SCIENCE AND SANITY - online book

An Introduction To Non-aristotelian Systems And General Semantics.

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and use these symbols, an identity of the different states of the nervous system of the person who wrote the above two symbols, an identity of the surfaces., of different parts of the paper, in the distribution of ink, and what not. To demand such impossible conditions is, of course, absurd, but it is equally absurd and very harmful for sanity and civilization to preserve until this day such delusional formulations as standards of evaluation, and then spend a lifetime of suffering and toil to evade the consequences. This may be comparable to the spending of many years in teaching and training our children that one and one never equal two, that twice two never equal four., and then they would have to spend a lifetime full of surprises and disappointments, if not tragedies, to learn, when they are about to die, that the above statements are always correct in mathematics and very often true in daily life, and finally acquire the sadly belated wisdom that they were taught false doctrines and trained in delusional s.r from the beginning.
If we revised these false doctrines, we would not twist the lives of younger generations to begin with. It seems that, for the sake of sanity, the term 'identity', symbolizing such a fundamental false structural doctrine, should be entirely eliminated from the vocabulary, but the term 'identification' should be retained in psychiatry as a label for extremely wide-spread delusional states which, at present, in a mild form, affect the majority of us.
If we investigate the standards of evaluation of animals, the experiments of Pavlov and his followers show that, after establishing a 'conditional reflex' (which means a physiological relating of a signal with food, for instance), the physiological effect of the signal on the nervous system of the animal is to produce secretions similar in quantity and quality to those the food produces. We can thus say that, from a physiological point of view, the animal organism identifies the signal with food. That represents the animal standard of evaluation at that given period. But even the animal nervous system is flexible enough to learn by experience that identification has no survival value, for, if, after the signal, food is repeatedly not forthcoming, he identifies again the signal with the absence of food. In more complex experiments, when both these identifications are interplayed, the result is a real physiological dilemma, culminating, usually, in a more or less profound nervous disturbance, corresponding to 'mental' ills in humans.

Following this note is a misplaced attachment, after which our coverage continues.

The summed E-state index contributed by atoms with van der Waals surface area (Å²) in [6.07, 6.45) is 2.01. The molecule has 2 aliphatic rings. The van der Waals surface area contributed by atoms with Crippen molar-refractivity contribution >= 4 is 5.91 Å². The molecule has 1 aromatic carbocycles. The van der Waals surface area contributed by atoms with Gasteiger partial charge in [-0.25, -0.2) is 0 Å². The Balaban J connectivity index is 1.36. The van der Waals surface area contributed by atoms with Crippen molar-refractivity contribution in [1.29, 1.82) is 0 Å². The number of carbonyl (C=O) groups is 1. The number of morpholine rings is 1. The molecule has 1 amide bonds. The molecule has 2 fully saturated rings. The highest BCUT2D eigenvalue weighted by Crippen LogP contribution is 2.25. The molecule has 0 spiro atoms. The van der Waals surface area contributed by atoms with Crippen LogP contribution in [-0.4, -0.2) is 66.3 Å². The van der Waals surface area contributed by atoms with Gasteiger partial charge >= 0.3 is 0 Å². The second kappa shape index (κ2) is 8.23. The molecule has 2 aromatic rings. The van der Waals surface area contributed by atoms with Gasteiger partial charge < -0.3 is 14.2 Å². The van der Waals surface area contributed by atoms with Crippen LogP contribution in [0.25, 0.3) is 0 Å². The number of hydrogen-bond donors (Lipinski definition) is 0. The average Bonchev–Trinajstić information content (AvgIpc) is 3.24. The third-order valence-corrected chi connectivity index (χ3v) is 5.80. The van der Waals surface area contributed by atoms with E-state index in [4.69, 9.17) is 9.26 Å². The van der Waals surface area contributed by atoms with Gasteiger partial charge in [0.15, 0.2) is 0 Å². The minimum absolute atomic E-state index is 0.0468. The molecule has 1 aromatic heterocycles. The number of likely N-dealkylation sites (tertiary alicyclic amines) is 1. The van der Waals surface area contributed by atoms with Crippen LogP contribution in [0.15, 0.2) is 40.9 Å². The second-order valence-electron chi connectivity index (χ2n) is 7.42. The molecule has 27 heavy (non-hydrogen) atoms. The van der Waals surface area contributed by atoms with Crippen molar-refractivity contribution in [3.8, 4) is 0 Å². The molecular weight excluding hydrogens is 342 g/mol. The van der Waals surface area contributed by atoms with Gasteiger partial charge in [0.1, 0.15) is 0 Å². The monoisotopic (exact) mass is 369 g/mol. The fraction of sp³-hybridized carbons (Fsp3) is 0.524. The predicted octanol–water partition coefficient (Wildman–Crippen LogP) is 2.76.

Identification represents a comparatively unflexible, rigid form of adaptation, of low degree conditionality, so to say, and, by neurological necessity, represents the processes of animal adaptation, inadequate for modern man. On human levels, it is found best exemplified in primitive